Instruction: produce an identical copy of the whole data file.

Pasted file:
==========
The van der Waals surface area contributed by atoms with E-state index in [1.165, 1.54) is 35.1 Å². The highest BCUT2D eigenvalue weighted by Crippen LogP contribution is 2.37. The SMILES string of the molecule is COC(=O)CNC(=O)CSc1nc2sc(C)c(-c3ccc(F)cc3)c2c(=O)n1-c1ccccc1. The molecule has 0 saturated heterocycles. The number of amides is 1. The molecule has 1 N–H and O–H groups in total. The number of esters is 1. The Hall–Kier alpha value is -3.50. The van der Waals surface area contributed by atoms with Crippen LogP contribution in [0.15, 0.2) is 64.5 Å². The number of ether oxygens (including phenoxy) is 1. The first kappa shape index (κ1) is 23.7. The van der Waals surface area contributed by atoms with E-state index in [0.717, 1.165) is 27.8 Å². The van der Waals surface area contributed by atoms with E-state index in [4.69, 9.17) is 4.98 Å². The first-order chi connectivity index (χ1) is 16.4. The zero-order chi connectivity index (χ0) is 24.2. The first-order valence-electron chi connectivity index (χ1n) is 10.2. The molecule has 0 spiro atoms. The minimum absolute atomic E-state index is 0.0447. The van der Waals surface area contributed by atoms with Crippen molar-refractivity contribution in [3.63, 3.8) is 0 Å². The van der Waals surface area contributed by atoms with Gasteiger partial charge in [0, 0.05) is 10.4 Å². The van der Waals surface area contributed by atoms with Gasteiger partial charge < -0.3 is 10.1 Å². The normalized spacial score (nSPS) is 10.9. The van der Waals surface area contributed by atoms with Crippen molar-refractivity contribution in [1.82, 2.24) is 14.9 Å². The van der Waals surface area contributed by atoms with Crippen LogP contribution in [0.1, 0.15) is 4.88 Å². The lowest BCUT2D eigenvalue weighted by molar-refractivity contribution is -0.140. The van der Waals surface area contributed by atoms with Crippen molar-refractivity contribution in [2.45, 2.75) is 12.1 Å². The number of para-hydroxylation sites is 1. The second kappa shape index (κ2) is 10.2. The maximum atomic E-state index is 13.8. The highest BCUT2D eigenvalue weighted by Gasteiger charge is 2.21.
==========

The van der Waals surface area contributed by atoms with E-state index in [1.165, 1.54) is 35.1 Å². The highest BCUT2D eigenvalue weighted by Crippen LogP contribution is 2.37. The SMILES string of the molecule is COC(=O)CNC(=O)CSc1nc2sc(C)c(-c3ccc(F)cc3)c2c(=O)n1-c1ccccc1. The molecule has 0 saturated heterocycles. The number of amides is 1. The molecule has 1 N–H and O–H groups in total. The number of esters is 1. The Hall–Kier alpha value is -3.50. The van der Waals surface area contributed by atoms with Crippen LogP contribution in [0.15, 0.2) is 64.5 Å². The number of ether oxygens (including phenoxy) is 1. The first kappa shape index (κ1) is 23.7. The van der Waals surface area contributed by atoms with E-state index in [0.717, 1.165) is 27.8 Å². The van der Waals surface area contributed by atoms with E-state index in [4.69, 9.17) is 4.98 Å². The first-order chi connectivity index (χ1) is 16.4. The zero-order chi connectivity index (χ0) is 24.2. The first-order valence-electron chi connectivity index (χ1n) is 10.2. The molecule has 0 spiro atoms. The minimum absolute atomic E-state index is 0.0447. The van der Waals surface area contributed by atoms with Crippen molar-refractivity contribution in [3.63, 3.8) is 0 Å². The van der Waals surface area contributed by atoms with Gasteiger partial charge in [0, 0.05) is 10.4 Å². The van der Waals surface area contributed by atoms with Gasteiger partial charge < -0.3 is 10.1 Å². The normalized spacial score (nSPS) is 10.9. The van der Waals surface area contributed by atoms with Crippen molar-refractivity contribution in [1.82, 2.24) is 14.9 Å². The van der Waals surface area contributed by atoms with Crippen LogP contribution in [0.1, 0.15) is 4.88 Å². The lowest BCUT2D eigenvalue weighted by molar-refractivity contribution is -0.140. The van der Waals surface area contributed by atoms with Crippen molar-refractivity contribution in [2.45, 2.75) is 12.1 Å². The number of para-hydroxylation sites is 1. The second kappa shape index (κ2) is 10.2. The maximum atomic E-state index is 13.8. The highest BCUT2D eigenvalue weighted by Gasteiger charge is 2.21.